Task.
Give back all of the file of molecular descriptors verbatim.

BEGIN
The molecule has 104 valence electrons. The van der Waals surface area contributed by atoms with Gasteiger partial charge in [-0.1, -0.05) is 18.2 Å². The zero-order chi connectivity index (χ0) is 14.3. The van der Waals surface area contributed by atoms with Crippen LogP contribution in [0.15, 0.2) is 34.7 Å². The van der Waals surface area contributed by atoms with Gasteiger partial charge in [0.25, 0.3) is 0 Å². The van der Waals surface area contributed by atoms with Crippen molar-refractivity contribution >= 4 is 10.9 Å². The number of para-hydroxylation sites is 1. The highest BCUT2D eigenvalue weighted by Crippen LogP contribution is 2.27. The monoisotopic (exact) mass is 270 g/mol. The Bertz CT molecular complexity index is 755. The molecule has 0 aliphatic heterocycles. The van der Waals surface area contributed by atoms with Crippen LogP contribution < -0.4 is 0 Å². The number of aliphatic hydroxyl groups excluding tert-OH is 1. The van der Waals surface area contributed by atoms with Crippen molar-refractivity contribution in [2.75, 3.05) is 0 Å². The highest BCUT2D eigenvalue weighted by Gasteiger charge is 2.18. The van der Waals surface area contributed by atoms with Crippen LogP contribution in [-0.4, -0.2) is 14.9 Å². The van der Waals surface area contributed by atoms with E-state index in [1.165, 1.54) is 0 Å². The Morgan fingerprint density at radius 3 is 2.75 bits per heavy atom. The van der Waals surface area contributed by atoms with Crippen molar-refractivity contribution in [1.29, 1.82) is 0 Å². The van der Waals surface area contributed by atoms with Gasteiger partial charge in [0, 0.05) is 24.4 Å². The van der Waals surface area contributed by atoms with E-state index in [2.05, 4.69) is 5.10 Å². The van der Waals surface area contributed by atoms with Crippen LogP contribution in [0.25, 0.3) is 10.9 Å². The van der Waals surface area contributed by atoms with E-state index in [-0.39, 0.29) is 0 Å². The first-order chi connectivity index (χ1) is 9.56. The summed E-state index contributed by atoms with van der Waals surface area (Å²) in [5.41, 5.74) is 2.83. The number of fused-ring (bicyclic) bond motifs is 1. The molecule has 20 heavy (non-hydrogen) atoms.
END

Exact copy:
The molecule has 104 valence electrons. The van der Waals surface area contributed by atoms with Gasteiger partial charge in [-0.1, -0.05) is 18.2 Å². The zero-order chi connectivity index (χ0) is 14.3. The van der Waals surface area contributed by atoms with Crippen LogP contribution in [0.15, 0.2) is 34.7 Å². The van der Waals surface area contributed by atoms with Gasteiger partial charge in [0.25, 0.3) is 0 Å². The van der Waals surface area contributed by atoms with Crippen molar-refractivity contribution >= 4 is 10.9 Å². The number of para-hydroxylation sites is 1. The highest BCUT2D eigenvalue weighted by Crippen LogP contribution is 2.27. The monoisotopic (exact) mass is 270 g/mol. The Bertz CT molecular complexity index is 755. The molecule has 0 aliphatic heterocycles. The van der Waals surface area contributed by atoms with Crippen LogP contribution < -0.4 is 0 Å². The number of aliphatic hydroxyl groups excluding tert-OH is 1. The van der Waals surface area contributed by atoms with Crippen molar-refractivity contribution in [2.75, 3.05) is 0 Å². The highest BCUT2D eigenvalue weighted by Gasteiger charge is 2.18. The van der Waals surface area contributed by atoms with Crippen LogP contribution in [-0.4, -0.2) is 14.9 Å². The van der Waals surface area contributed by atoms with E-state index in [1.165, 1.54) is 0 Å². The Morgan fingerprint density at radius 3 is 2.75 bits per heavy atom. The van der Waals surface area contributed by atoms with Crippen molar-refractivity contribution in [1.29, 1.82) is 0 Å². The van der Waals surface area contributed by atoms with Gasteiger partial charge in [0, 0.05) is 24.4 Å². The van der Waals surface area contributed by atoms with E-state index in [2.05, 4.69) is 5.10 Å². The van der Waals surface area contributed by atoms with Crippen LogP contribution in [0.25, 0.3) is 10.9 Å². The van der Waals surface area contributed by atoms with E-state index in [-0.39, 0.29) is 0 Å². The first-order chi connectivity index (χ1) is 9.56. The summed E-state index contributed by atoms with van der Waals surface area (Å²) in [5.41, 5.74) is 2.83. The number of fused-ring (bicyclic) bond motifs is 1. The molecule has 20 heavy (non-hydrogen) atoms.